Low-grade inflammation in the rectum of patients with sporadic irritable bowel syndrome
Molecular Medicine Reports
Irritable bowel syndrome (IBS) is a common chronic gastrointestinal disorder that considerably reduces quality of life and is an economic burden on society. The pathogenesis of IBS is unknown. However, intestinal low-grade inflammation has been proposed as one of the factors contributing to the development of IBS. The present study aimed to examine the possible occurrence of low-grade inflammation in the rectum of patients with sporadic IBS. In total, 50 patients (42 females and 8 males with an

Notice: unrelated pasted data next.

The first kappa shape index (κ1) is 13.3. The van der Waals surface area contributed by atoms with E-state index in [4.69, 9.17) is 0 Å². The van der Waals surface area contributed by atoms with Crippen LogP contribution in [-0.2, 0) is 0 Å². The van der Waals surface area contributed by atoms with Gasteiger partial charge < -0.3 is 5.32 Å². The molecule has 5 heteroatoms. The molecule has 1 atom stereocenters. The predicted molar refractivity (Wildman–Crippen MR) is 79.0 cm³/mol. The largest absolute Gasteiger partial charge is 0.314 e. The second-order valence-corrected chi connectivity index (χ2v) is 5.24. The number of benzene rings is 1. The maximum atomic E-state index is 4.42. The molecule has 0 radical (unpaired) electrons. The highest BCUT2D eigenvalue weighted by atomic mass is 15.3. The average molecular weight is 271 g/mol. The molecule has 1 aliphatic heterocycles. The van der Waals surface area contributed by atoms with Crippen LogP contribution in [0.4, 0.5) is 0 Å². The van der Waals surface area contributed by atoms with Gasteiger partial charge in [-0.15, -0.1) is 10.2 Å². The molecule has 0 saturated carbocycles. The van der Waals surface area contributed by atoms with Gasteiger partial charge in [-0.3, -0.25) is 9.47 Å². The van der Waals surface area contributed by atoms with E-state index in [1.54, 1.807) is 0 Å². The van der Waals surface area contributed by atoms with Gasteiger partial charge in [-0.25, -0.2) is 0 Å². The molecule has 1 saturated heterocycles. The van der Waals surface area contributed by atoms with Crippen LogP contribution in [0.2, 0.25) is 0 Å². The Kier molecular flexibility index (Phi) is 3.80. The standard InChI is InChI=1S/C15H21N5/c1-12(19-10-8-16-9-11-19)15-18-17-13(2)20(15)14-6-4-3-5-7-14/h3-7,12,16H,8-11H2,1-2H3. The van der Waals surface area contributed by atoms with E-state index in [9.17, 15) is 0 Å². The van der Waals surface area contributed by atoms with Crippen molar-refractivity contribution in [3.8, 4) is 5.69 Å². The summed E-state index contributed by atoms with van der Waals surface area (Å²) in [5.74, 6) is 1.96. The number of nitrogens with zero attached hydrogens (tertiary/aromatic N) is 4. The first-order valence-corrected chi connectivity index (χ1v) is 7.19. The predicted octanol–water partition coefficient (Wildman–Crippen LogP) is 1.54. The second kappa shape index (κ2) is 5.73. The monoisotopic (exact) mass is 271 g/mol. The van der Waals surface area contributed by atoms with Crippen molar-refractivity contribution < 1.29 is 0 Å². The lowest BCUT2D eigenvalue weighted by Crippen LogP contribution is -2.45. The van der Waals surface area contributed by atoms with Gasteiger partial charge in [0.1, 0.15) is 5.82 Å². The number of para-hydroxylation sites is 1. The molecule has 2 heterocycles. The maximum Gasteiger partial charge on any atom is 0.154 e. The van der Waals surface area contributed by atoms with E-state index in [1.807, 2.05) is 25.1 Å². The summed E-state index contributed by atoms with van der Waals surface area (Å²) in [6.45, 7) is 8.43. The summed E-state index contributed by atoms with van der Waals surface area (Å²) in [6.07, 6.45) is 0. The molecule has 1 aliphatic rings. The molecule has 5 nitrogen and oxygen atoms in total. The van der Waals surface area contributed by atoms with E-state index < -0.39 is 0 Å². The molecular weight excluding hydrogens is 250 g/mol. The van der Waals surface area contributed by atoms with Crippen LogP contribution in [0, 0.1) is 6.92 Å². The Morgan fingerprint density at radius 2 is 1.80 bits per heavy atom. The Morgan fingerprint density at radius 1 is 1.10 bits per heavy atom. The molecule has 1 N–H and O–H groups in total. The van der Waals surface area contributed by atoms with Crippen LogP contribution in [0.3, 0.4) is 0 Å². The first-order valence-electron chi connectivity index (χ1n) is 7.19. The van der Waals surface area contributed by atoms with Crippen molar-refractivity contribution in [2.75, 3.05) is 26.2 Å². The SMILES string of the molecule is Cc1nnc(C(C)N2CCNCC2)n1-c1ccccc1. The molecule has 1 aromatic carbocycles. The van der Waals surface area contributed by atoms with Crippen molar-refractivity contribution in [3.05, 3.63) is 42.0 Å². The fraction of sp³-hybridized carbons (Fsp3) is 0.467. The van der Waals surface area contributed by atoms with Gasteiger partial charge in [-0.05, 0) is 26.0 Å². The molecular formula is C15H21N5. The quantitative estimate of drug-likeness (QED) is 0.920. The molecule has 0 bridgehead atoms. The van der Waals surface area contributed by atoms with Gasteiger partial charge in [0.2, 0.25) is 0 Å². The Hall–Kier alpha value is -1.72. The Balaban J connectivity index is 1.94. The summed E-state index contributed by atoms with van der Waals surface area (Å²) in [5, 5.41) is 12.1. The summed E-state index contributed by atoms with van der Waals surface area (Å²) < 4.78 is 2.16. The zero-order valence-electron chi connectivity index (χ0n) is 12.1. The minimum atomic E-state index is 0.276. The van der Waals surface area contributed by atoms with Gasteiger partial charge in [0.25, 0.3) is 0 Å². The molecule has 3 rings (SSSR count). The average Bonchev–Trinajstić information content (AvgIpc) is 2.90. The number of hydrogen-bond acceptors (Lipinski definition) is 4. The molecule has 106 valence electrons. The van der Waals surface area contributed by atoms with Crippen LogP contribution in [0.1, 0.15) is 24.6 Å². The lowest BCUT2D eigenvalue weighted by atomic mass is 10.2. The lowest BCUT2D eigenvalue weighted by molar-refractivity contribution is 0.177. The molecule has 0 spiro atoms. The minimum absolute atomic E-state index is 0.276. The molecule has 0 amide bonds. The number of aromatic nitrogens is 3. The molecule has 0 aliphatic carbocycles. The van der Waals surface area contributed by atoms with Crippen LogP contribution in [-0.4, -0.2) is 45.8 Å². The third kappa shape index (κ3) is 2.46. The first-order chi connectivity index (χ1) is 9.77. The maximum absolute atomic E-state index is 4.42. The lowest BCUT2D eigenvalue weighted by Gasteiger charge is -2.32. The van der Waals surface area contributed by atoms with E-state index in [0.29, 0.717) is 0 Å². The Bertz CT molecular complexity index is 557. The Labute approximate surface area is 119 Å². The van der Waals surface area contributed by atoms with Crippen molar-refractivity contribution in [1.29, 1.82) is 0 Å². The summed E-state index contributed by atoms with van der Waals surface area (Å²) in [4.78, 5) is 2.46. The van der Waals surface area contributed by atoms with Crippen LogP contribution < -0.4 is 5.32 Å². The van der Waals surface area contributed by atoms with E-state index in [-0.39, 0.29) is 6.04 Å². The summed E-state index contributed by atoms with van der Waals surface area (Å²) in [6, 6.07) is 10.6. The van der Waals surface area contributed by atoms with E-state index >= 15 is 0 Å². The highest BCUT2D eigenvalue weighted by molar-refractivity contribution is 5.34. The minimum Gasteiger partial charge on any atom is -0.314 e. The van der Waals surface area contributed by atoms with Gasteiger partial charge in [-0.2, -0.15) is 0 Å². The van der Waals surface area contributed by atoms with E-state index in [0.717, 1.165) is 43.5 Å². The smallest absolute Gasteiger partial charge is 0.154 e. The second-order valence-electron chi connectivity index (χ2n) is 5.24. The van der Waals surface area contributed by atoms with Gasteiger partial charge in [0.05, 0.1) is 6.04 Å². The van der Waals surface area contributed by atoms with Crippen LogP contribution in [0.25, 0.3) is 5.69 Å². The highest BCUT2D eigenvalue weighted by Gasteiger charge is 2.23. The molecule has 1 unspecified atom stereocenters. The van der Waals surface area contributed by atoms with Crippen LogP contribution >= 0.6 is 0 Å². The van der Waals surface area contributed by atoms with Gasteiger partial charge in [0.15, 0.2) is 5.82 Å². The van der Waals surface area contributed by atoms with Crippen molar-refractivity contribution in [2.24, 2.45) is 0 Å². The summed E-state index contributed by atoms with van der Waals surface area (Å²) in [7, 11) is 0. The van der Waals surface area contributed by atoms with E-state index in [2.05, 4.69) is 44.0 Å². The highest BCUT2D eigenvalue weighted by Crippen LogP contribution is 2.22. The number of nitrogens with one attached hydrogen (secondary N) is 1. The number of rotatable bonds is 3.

... average age of 34 years) with sporadic IBS fulfilling the Rome III Criteria were recruited for this study. Of these, 30 patients had IBS with diarrhoea as the predominant symptom (IBS-D) and 20 patients had IBS with constipation as the predominant symptom (IBS-C). A total of 27 control subjects (19 females and 8 males with an average age of 53 years) were included. The patients and controls underwent colonoscopy with rectal biopsies. The biopsies were immunostained for total leucocytes, lymphocytes, monocytes, macrophages and mast cells. The mucosal density of these cells was quantified by computer image analysis. The number of intraepithelial leucocytes and the density of the leucocytes in the lamina propria of the IBS patients did not differ from that of the controls. Similarly, there was no difference in the cell density of the mast cells in the lamina propria between the patients and the controls. The numbers of mucosal lymphocytes, macrophages and monocytes were low in the patients and the controls. These findings oppose low-grade inflammation as a pathogenic factor in sporadic IBS. Low-grade inflammation may, however, play an important role in the pathogenesis of a subset of IBS, namely post-infectious IBS (PI-IBS).